A Note to Readers
I am delighted to welcome Katie Munday Williams to the blog! She’s written a beautiful book about Anne Bradstreet. Here she talks about how you can use this marvelous resource in your classroom.
Teaching Poet, Pilgrim, Rebel
Tell us about your book.
Poet, Pilgrim, Rebel: The Story of Anne Bradstreet, America’s First Published Poet is about perseverance in the face of adversity. Anne lived in the 1600’s, a time when women, especially Puritan women, were discouraged from voicing their opinions. This book is about Anne’s desire to write and the obstacles she overcame to do so.
What do you hope your young readers will take away from your book?
I would love for children to see themselves in Anne–to see that no matter how hard it is to find your voice, it’s worth it to do so. Anne had to walk a fine line between her duties and her desire to write, even going so far as to ridicule herself in her poems so as not to appear too threatening to men. My hope is that young readers today will see how far we’ve come, in part due to early feminists like Anne.
How might a teacher or librarian use your book in the classroom?
Poet, Pilgrim, Rebel is a great classroom tool for many reasons. Anne was a feminist, whether she knew it or not, and this book will fit right in to Women’s History Month. It can be used to discuss the many obstacles women of Anne’s time had, the barriers that still exist today, and the work that still needs to be done. The Educator’s Guide also discusses how the early settlers stole land from the native Americans and provides resources on this topic. In addition, it can be used to encourage children to find their own artistic talents, whether it be through stories, art, poetry, dance, music, etc.
Can you share an exercise or activity that teachers can do with students after they’ve read your book?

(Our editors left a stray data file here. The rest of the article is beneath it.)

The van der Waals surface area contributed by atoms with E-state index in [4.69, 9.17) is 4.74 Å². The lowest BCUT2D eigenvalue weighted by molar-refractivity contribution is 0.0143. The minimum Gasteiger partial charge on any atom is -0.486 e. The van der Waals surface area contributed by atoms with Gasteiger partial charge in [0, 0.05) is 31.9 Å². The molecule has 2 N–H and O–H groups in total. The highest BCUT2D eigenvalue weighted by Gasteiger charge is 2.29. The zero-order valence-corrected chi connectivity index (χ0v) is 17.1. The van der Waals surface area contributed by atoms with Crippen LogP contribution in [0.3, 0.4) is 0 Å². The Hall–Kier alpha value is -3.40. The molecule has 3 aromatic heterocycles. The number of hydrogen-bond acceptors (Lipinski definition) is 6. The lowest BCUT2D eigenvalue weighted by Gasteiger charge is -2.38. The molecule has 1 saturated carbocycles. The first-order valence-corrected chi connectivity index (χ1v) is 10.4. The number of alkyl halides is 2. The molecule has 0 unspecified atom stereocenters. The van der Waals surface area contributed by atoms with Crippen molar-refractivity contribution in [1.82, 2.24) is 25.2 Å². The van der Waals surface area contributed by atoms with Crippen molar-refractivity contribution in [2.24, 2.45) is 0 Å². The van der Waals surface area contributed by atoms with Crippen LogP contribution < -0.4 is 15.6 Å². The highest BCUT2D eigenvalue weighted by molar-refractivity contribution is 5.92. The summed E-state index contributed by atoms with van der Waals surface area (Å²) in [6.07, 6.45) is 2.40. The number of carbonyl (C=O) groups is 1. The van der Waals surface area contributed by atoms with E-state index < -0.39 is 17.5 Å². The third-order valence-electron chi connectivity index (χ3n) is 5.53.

One fun activity is to discuss common poetic structures and have the children write their own. Read books that exemplify each style and try to have the children guess which style it is.
- Blank verse—doesn’t rhyme, often done in iambic pentameter; Example: The Night Horse by April Wayland.
- Rhymed poetry—Example: Little Red Rhyming Hood by Sue Fliess
- Free verse—lacks consistent rhyme scheme, meter, or musical form; Examples: Giant Squid and Honeybee by Candace Fleming
- Haiku—3 line poem originating in Japan. The first line has 5 syllables, the 2nd has 7, and the 3rd has 5 again. Examples:Dogku by Andrew Clements; Whoo-Ku Haiku: A Great Horned Owl Story by Maria Gianferrari
A free downloadable version of the complete Educator’s Guide is available on the Beaming Books website.
What book(s) pair well with your book?
Before She Was Harriet by Lesa Cline-Ransome
Mightier Than the Sword by Rochelle Melander
She Heard the Birds by Andrea D’Aquino
Hannah G. Solomon Dared to Make a Difference by Bonnie Lindauer
About the author. Katie Munday Williams is a Public Health Nurse, Lactation Consultant, and Author. She lives in Santa Cruz, CA with her husband and two children where they enjoy digging for sand crabs and attempting to bring the entire beach home with them in their pants. Poet, Pilgrim, Rebel: The Story of Anne Bradstreet, America’s First Published Poet is her debut picture book.